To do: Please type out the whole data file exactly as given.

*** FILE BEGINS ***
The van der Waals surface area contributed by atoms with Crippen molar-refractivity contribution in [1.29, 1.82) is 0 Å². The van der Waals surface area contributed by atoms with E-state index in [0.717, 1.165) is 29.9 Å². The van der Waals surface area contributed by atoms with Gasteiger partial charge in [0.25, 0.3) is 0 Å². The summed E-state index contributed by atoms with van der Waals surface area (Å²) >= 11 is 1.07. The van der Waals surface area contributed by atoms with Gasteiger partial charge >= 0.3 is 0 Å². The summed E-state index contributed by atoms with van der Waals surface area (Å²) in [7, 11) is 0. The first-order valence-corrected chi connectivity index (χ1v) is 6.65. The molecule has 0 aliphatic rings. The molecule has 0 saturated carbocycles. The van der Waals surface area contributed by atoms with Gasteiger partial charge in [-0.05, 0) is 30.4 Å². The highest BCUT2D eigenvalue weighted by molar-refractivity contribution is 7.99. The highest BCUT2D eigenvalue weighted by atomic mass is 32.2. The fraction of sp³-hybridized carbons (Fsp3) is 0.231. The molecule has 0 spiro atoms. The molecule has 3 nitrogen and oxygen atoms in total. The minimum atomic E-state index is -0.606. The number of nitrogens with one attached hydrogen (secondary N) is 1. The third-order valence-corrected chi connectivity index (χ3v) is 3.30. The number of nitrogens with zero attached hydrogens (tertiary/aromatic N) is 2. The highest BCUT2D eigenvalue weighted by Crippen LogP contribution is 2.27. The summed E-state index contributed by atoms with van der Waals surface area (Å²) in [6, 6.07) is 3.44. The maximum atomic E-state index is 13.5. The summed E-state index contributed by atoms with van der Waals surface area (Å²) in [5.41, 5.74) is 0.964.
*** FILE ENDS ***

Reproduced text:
The van der Waals surface area contributed by atoms with Crippen molar-refractivity contribution in [1.29, 1.82) is 0 Å². The van der Waals surface area contributed by atoms with E-state index in [0.717, 1.165) is 29.9 Å². The van der Waals surface area contributed by atoms with Gasteiger partial charge in [0.25, 0.3) is 0 Å². The summed E-state index contributed by atoms with van der Waals surface area (Å²) >= 11 is 1.07. The van der Waals surface area contributed by atoms with Gasteiger partial charge >= 0.3 is 0 Å². The summed E-state index contributed by atoms with van der Waals surface area (Å²) in [7, 11) is 0. The first-order valence-corrected chi connectivity index (χ1v) is 6.65. The molecule has 0 aliphatic rings. The molecule has 0 saturated carbocycles. The van der Waals surface area contributed by atoms with Gasteiger partial charge in [-0.05, 0) is 30.4 Å². The highest BCUT2D eigenvalue weighted by molar-refractivity contribution is 7.99. The highest BCUT2D eigenvalue weighted by atomic mass is 32.2. The fraction of sp³-hybridized carbons (Fsp3) is 0.231. The molecule has 0 spiro atoms. The molecule has 3 nitrogen and oxygen atoms in total. The minimum atomic E-state index is -0.606. The number of nitrogens with one attached hydrogen (secondary N) is 1. The third-order valence-corrected chi connectivity index (χ3v) is 3.30. The number of nitrogens with zero attached hydrogens (tertiary/aromatic N) is 2. The highest BCUT2D eigenvalue weighted by Crippen LogP contribution is 2.27. The summed E-state index contributed by atoms with van der Waals surface area (Å²) in [6, 6.07) is 3.44. The maximum atomic E-state index is 13.5. The summed E-state index contributed by atoms with van der Waals surface area (Å²) in [5.41, 5.74) is 0.964.